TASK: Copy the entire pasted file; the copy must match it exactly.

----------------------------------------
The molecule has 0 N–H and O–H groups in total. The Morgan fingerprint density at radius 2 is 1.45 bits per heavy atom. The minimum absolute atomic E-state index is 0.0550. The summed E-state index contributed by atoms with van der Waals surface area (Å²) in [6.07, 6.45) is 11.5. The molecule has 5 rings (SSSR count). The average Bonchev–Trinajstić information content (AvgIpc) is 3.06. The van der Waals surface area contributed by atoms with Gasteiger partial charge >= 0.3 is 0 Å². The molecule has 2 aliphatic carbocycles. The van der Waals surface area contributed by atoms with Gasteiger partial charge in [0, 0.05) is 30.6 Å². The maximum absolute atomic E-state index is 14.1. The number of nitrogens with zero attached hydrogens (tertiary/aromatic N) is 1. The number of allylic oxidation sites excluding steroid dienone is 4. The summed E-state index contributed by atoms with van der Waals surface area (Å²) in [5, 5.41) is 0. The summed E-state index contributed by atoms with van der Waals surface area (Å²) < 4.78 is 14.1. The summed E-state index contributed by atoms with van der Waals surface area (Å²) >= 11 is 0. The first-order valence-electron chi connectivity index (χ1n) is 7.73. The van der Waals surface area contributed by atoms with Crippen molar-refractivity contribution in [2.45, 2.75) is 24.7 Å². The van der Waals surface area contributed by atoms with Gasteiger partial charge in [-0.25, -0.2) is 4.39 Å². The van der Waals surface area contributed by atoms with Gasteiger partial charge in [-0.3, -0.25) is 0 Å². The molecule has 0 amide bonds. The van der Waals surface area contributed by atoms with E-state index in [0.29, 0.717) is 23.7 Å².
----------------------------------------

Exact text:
The molecule has 0 N–H and O–H groups in total. The Morgan fingerprint density at radius 2 is 1.45 bits per heavy atom. The minimum absolute atomic E-state index is 0.0550. The summed E-state index contributed by atoms with van der Waals surface area (Å²) in [6.07, 6.45) is 11.5. The molecule has 5 rings (SSSR count). The average Bonchev–Trinajstić information content (AvgIpc) is 3.06. The van der Waals surface area contributed by atoms with Gasteiger partial charge >= 0.3 is 0 Å². The molecule has 2 aliphatic carbocycles. The van der Waals surface area contributed by atoms with Gasteiger partial charge in [0, 0.05) is 30.6 Å². The maximum absolute atomic E-state index is 14.1. The number of nitrogens with zero attached hydrogens (tertiary/aromatic N) is 1. The number of allylic oxidation sites excluding steroid dienone is 4. The summed E-state index contributed by atoms with van der Waals surface area (Å²) in [5, 5.41) is 0. The summed E-state index contributed by atoms with van der Waals surface area (Å²) < 4.78 is 14.1. The summed E-state index contributed by atoms with van der Waals surface area (Å²) >= 11 is 0. The first-order valence-electron chi connectivity index (χ1n) is 7.73. The van der Waals surface area contributed by atoms with Crippen molar-refractivity contribution in [2.45, 2.75) is 24.7 Å². The van der Waals surface area contributed by atoms with Gasteiger partial charge in [-0.25, -0.2) is 4.39 Å². The van der Waals surface area contributed by atoms with Gasteiger partial charge in [-0.3, -0.25) is 0 Å². The molecule has 0 amide bonds. The van der Waals surface area contributed by atoms with E-state index in [0.29, 0.717) is 23.7 Å².